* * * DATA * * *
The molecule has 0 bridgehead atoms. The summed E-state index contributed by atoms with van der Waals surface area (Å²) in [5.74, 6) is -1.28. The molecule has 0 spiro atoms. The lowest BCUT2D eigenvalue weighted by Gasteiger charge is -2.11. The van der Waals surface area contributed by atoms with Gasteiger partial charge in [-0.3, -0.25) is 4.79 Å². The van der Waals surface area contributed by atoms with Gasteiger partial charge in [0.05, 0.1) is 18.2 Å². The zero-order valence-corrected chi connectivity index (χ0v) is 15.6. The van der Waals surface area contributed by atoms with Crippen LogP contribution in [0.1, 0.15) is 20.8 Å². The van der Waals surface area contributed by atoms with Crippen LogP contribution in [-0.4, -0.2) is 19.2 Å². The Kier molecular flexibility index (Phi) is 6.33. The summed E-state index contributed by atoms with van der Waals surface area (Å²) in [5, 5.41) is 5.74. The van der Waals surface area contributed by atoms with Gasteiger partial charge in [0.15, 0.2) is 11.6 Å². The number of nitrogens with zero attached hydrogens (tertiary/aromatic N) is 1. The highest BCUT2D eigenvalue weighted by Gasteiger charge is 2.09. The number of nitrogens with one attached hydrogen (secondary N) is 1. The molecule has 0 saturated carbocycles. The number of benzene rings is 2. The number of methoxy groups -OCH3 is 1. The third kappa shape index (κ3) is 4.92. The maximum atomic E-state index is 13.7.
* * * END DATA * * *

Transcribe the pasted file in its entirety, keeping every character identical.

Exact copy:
The molecule has 0 bridgehead atoms. The summed E-state index contributed by atoms with van der Waals surface area (Å²) in [5.74, 6) is -1.28. The molecule has 0 spiro atoms. The lowest BCUT2D eigenvalue weighted by Gasteiger charge is -2.11. The van der Waals surface area contributed by atoms with Gasteiger partial charge in [-0.3, -0.25) is 4.79 Å². The van der Waals surface area contributed by atoms with Gasteiger partial charge in [0.05, 0.1) is 18.2 Å². The zero-order valence-corrected chi connectivity index (χ0v) is 15.6. The van der Waals surface area contributed by atoms with Crippen LogP contribution in [0.1, 0.15) is 20.8 Å². The van der Waals surface area contributed by atoms with Crippen LogP contribution in [-0.4, -0.2) is 19.2 Å². The Kier molecular flexibility index (Phi) is 6.33. The summed E-state index contributed by atoms with van der Waals surface area (Å²) in [5, 5.41) is 5.74. The van der Waals surface area contributed by atoms with Gasteiger partial charge in [0.15, 0.2) is 11.6 Å². The number of nitrogens with zero attached hydrogens (tertiary/aromatic N) is 1. The highest BCUT2D eigenvalue weighted by Gasteiger charge is 2.09. The number of nitrogens with one attached hydrogen (secondary N) is 1. The molecule has 0 saturated carbocycles. The number of benzene rings is 2. The number of methoxy groups -OCH3 is 1. The third kappa shape index (κ3) is 4.92. The maximum atomic E-state index is 13.7.